Annalytical Essay Ashley Judd Patriartical

Submitted By johngilmore1985
Words: 1085
Pages: 5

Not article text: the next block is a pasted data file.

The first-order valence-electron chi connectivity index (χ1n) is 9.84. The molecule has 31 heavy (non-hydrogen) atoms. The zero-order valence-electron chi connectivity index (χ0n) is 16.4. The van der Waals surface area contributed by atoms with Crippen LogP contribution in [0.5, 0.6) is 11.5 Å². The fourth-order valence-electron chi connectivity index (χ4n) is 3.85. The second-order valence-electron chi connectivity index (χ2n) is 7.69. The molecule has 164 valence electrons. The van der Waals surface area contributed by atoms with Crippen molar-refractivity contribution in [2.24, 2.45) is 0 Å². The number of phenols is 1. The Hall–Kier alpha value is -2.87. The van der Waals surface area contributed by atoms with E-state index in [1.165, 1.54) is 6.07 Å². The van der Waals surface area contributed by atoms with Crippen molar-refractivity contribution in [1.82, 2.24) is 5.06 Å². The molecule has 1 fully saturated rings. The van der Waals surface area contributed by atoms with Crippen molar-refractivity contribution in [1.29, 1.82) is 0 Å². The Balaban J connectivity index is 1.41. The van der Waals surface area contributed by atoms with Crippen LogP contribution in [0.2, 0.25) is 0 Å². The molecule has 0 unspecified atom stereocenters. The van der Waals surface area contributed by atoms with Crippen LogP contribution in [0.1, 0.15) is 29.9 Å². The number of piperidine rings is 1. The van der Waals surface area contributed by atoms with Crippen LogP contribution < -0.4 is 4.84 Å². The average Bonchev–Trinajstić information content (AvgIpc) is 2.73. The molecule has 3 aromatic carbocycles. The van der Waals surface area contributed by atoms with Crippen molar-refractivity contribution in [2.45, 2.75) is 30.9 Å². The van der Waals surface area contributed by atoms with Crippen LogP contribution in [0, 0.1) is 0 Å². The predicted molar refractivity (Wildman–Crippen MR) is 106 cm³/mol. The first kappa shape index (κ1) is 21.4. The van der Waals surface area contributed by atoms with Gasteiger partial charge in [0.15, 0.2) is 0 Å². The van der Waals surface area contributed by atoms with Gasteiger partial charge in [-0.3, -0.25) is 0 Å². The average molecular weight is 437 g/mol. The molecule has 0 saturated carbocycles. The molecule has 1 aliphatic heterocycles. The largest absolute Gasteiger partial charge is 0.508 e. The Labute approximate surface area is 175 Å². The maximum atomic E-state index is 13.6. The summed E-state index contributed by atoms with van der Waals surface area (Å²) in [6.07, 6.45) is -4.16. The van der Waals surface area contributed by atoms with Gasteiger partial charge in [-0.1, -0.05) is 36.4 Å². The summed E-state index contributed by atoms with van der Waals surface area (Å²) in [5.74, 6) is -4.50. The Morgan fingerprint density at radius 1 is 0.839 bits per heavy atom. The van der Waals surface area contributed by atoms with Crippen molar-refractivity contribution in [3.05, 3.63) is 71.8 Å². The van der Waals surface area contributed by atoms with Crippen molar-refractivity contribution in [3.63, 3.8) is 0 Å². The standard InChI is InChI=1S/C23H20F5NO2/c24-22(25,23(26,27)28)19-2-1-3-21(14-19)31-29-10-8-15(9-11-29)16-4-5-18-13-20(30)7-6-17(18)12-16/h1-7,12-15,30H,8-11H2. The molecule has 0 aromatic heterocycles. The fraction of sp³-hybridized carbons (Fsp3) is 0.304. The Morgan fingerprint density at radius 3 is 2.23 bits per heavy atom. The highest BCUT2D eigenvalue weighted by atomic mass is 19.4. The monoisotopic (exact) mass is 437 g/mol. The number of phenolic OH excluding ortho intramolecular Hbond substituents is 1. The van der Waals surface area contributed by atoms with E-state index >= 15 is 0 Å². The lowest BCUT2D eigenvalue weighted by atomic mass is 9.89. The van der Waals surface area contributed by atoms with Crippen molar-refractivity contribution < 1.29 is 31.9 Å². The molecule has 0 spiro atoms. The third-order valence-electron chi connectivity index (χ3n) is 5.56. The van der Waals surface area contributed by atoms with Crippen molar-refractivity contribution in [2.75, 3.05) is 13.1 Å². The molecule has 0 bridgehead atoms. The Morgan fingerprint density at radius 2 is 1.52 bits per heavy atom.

In her article “Ashley Judd Slaps Media in the Face for Speculation Over Her ‘Puffy’ Appearance,” Ashley Judd outlines the problem of patriarchy in America’s media culture by, not only giving it voice, but assigning blame to both genders for their willing and idle participation. Although the issue of patriarchy in American society has more implications than are outlined by Judd’s article, she unequivocally states that the application and propagation of patriarchy, in this case specific to the media, is a gender blind problem. This approach to the conversation about the accepted level of misogyny in our media highlights that women share an equal amount of blame alongside men. Judd asserts that the continued practice is only enabled because women agree to it. Both men and women participate in the objectification of women either through their actions, or inactions. Judd proclaims “I do not want to give my power, my self-esteem, or my autonomy to any person, place, or thing outside myself”(Judd). No one can take these things away, they must be surrendered. Judd explains in her article that “Patriarchy is not men. Patriarchy is a system in which women and men participate…. And is never more dangerous than when women deny they themselves are engaging in it”(Judd). This asks the reader to, not only see that America’s media still has blatant patriarchal overtones, but to ask in which ways they themselves enable this to perpetuate. Judd states that the conversation about her “puffy face was initially promulgated largely by women” (Judd), pointing out that the supposed requirement to look good for men is not enforced solely by males. Judd outlines that “competition and fear between women,” is fed by comments that degrade others for their less than attractive qualities (Judd). This constant competition to look good for men is validated by the examples set by the celebrity coverage of our media. Insofar as modern day celebrities are presented as examples of what we as a society should strive to achieve, most female stars are admired for how beautiful they are and how sexy they look. There is never speculation as to what they may next achieve, only how long the beauty will last, or when the baby weight will come off. The definition of the word patriarchy is “control by men of a disproportionately large share of power,” (Merriam-Webster). Though it is not referred to as misogynistic or in any way anti-feminine in its definition, the word has become synonymous with the subjugation of women, lending to a belief that any action or way of thinking that favors men is inherently bad for women. However, the example of media in the United States exhibits a scene where women themselves act in a way that marginalizes their gender as sexual objects by attacking any woman who does not fit into what the culture of Hollywood perceives as beauty. “That women are joining the ongoing disassembling of my appearance is salient.” Judd asserts, bringing into focus that her critics are not exclusively men, but women as well, and outlining that, “[women] are unable, at times, to identify [themselves] as [their] own denigrating abusers, or as abusing other girls and women.”(Judd). Judd insists that, “The conversation about women’s bodies exists largely outside of [them]” (Judd). That women don’t hear that they are beautiful or ugly from some internal voice but rather from external voices, pictures, and videos. Judd states that she, “. . . [Chooses] to address it because the conversation . . . embodies what all girls and women in our culture, to a greater or lesser degree, endure every day. . .” (Judd). There are few examples of women who are considered role models by out media that not, at one point in time, judged entirely on their physical appearance. The merit of their work, the validity of which ever cause they are advocating, all disregarded and ignored so that attention can be given to appearance and apparel. This is not always the woman putting